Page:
The strategy then remains fairly straightforward, if not complicated in choice. With bottles often showing just the logo and wordmark lockup — special-edition varieties and high-level collaborations are where you find more graphic design — it really does come down to that color to define product design. The in-line bottles offer tried and true colors while bringing a new array each season to offer versatility for the user, whether the beach, the office, the mountain or a night out. “The way we think about collabs and special editions are a little bit different expression,” he says. “I think the designers are able to push the boundaries a little bit more.”
Always on the search for the purest expression of the brand — one that puts a focus on experience with a seamless function and clean presentation — don’t except the design team to lean on shapes, for example, for the sake of styling to mix it up. Instead, everything goes back to what will be next in Hydro Flask colors. While some of the most popular colors change year over year, neutrals still reign supreme with the black, white and graphite filling that need for Hydro Flask. “They always do well, they go with anything,” Cupit says. “We feel that our colors are an expression of a person. They just work and people find they want to compliment those neutral colors with more colorful colors.” Mint has proven popular for years and Flamingo and Blueberry have offered some newfound success. Pacific continues to be one of the best-selling bright colors for Hydro Flask.
Even with some continuity, the design team always plays with tones. A couple of seasons ago, the team went with high chroma colors across the 10 offerings, but then turned the dial back on the likes of Flamingo and Pacific recently to get into “dustier” offerings so that not all the colors fit the high-chroma definition, but offer “moodier” versions, such as Storm, a “very sophisticated moodier blue.”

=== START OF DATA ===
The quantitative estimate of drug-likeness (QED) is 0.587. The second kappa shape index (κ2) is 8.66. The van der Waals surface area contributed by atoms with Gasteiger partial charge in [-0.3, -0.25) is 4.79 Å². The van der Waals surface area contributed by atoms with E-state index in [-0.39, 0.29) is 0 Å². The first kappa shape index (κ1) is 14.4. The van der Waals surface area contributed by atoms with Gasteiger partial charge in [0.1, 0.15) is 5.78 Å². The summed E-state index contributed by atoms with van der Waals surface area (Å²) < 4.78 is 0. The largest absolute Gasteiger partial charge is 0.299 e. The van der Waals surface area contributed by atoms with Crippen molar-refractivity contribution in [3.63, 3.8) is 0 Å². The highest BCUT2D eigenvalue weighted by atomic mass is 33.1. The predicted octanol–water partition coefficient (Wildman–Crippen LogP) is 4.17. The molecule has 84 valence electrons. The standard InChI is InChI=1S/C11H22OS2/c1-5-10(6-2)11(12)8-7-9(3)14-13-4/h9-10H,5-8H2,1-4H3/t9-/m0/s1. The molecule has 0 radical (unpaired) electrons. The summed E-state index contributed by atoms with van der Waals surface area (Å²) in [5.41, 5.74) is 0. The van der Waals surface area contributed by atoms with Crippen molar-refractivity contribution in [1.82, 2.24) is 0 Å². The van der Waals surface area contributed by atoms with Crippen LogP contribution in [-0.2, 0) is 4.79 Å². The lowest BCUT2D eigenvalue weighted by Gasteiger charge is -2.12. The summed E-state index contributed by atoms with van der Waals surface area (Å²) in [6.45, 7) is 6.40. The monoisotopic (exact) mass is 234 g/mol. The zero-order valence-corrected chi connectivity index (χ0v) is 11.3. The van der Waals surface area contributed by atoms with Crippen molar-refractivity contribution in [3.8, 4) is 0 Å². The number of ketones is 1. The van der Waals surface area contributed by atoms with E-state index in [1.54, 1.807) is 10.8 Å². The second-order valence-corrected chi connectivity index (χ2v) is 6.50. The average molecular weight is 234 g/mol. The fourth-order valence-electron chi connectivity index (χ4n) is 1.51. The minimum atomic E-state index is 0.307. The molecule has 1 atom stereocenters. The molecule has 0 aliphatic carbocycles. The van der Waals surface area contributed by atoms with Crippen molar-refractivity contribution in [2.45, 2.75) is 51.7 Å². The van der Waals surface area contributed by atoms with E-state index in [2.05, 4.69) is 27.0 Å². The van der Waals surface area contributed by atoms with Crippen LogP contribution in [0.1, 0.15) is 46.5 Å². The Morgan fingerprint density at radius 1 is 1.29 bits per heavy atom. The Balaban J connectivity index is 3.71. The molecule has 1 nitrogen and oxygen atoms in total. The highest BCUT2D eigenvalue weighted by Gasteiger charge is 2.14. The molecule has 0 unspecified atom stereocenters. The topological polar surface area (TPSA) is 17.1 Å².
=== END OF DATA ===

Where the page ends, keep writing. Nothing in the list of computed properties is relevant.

It isn’t all just about sifting tones, though. Color provides many challenges, whether getting matches across different materials — from TPU handles to lids to the powder-coated exteriors — or while exploring new technology for use in the future. Sampling then comes as imperative in the process. Cupit says the brand has also spent ample time working out its proprietary formula for the powder coating. “There is a nice tactile feel, which is part of our special sauce,” he says. “We like the sheen versus matte we have developed over time.” From durability, to UV protection, the coating has also been “fairly forgiving” on the design standpoint. “We have,” he says, “been able to express what we wanted.”
As the team looks at new options in both technology and design, the question of how far to go in color presents an ever-present challenge. “We have many wild concepts that are on our drawing boards that we are constantly considering, testing different finishes and testing with factories,” Cupit says. As part of the decision-making process, Hydro Flask looks across all industries, from fashion to automotive to architectural, and brings in experts — including one member of the Pantone board — to use as sounding boards to ensure the trends the design team settles on remain consistent with what is going on globally.
“We are about bringing newness and freshness every season,” Cupit says. “We want to lead the color conversation.”
The Hydro Flask colors put this brand in the forefront of their industry. Position yourself along those same lines by joining us at HOW Design Live. You’ll get access to top brand strategists and designers who are creating their iconic, trending visions. Register now!
Follow Tim Newcomb on Twitter at @tdnewcomb.